So Alexander’s senior year goes into the record books as 0-26, but none of his big moments can be erased from Chicago’s memory. Alexander’s dominant second half against Montverde (Fla.), the No. 1-ranked team in the country, was the command performance of the season, not just in Illinois, but across the country.

It took Alexander, a 6-9 forward, four years of hard work to get to that point. He arrived at Curie as a 6-6 overweight freshman with no basketball skills. In fact, he had played more football than hoops. He didn’t turn to basketball until eighth grade.

“When we first saw him, it was like watching Bozo,” Condors coach Mike Oliver said. “He couldn’t run. He couldn’t even catch the ball.”

Despite the lack of ability, Alexander was recruited heavily out of junior high — by high schools and gangs.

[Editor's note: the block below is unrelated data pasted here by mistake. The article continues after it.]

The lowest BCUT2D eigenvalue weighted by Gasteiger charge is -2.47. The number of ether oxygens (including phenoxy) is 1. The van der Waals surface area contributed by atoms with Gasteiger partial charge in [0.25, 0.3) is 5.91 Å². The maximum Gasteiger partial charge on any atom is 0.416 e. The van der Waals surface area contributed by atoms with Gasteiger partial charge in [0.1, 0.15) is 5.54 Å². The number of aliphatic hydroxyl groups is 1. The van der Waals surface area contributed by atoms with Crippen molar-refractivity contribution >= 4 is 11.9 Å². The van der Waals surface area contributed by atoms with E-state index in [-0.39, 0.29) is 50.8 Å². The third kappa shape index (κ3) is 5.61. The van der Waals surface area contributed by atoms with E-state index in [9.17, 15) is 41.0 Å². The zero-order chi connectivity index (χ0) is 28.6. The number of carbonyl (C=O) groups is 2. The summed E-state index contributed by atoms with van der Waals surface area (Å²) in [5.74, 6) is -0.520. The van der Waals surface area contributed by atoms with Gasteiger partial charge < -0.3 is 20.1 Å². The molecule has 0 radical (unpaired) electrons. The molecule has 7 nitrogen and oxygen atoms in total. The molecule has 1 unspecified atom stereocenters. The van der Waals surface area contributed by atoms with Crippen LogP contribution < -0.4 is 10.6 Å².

“His mother was looking for a situation where she could get him out of the community he lived in [West Garfield Park],” Oliver said. “It’s not the best place to raise a kid. He’s been a target for gangs, they want to recruit him, they are always looking for some big guys for protection.”

Latillia Alexander, Cliff’s mother, figured that Curie was in a more stable neighborhood and that it was close enough to home but far enough away to keep him out of trouble.

Oliver took Alexander under his wing. He drove him to school every day and taught him the game.

“[Oliver] has been tremendous over these last four years,” Latillia said. “He’s always been there for Cliff.”

Alexander learned how to dunk freshman year. He mastered the basics. His mother started to notice the improvements his sophomore year.

“He couldn’t hit a layup freshman year, so I was surprised with how he started playing,” Latillia said.

The summer after his junior year, Alexander exploded into the national rankings, and the recruiting circus began. It ended in November, when Alexander picked up an Illinois hat, put it down and put on a Kansas hat. After the news conference, Alexander said his teammates had told him to pull the trick.

Alexander doesn’t want to discuss the incident anymore. Oliver wants to set the record straight.